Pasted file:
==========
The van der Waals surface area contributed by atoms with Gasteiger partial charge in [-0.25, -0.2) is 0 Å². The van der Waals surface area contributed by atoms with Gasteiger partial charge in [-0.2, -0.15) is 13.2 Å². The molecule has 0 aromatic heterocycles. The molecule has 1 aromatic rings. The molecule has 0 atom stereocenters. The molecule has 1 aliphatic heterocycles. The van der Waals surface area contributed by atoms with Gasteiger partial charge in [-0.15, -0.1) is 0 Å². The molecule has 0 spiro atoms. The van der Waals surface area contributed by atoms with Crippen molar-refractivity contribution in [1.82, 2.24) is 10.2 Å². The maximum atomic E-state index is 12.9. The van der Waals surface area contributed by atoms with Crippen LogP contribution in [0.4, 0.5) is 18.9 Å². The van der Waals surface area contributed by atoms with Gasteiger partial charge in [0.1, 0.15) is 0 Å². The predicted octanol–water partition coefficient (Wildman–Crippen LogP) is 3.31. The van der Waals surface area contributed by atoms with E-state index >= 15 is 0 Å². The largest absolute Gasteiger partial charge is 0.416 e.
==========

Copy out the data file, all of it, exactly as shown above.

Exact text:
The van der Waals surface area contributed by atoms with Gasteiger partial charge in [-0.25, -0.2) is 0 Å². The van der Waals surface area contributed by atoms with Gasteiger partial charge in [-0.2, -0.15) is 13.2 Å². The molecule has 0 aromatic heterocycles. The molecule has 1 aromatic rings. The molecule has 0 atom stereocenters. The molecule has 1 aliphatic heterocycles. The van der Waals surface area contributed by atoms with Gasteiger partial charge in [-0.15, -0.1) is 0 Å². The molecule has 0 spiro atoms. The van der Waals surface area contributed by atoms with Crippen molar-refractivity contribution in [1.82, 2.24) is 10.2 Å². The maximum atomic E-state index is 12.9. The van der Waals surface area contributed by atoms with Crippen LogP contribution in [0.4, 0.5) is 18.9 Å². The van der Waals surface area contributed by atoms with Gasteiger partial charge in [0.1, 0.15) is 0 Å². The predicted octanol–water partition coefficient (Wildman–Crippen LogP) is 3.31. The van der Waals surface area contributed by atoms with E-state index >= 15 is 0 Å². The largest absolute Gasteiger partial charge is 0.416 e.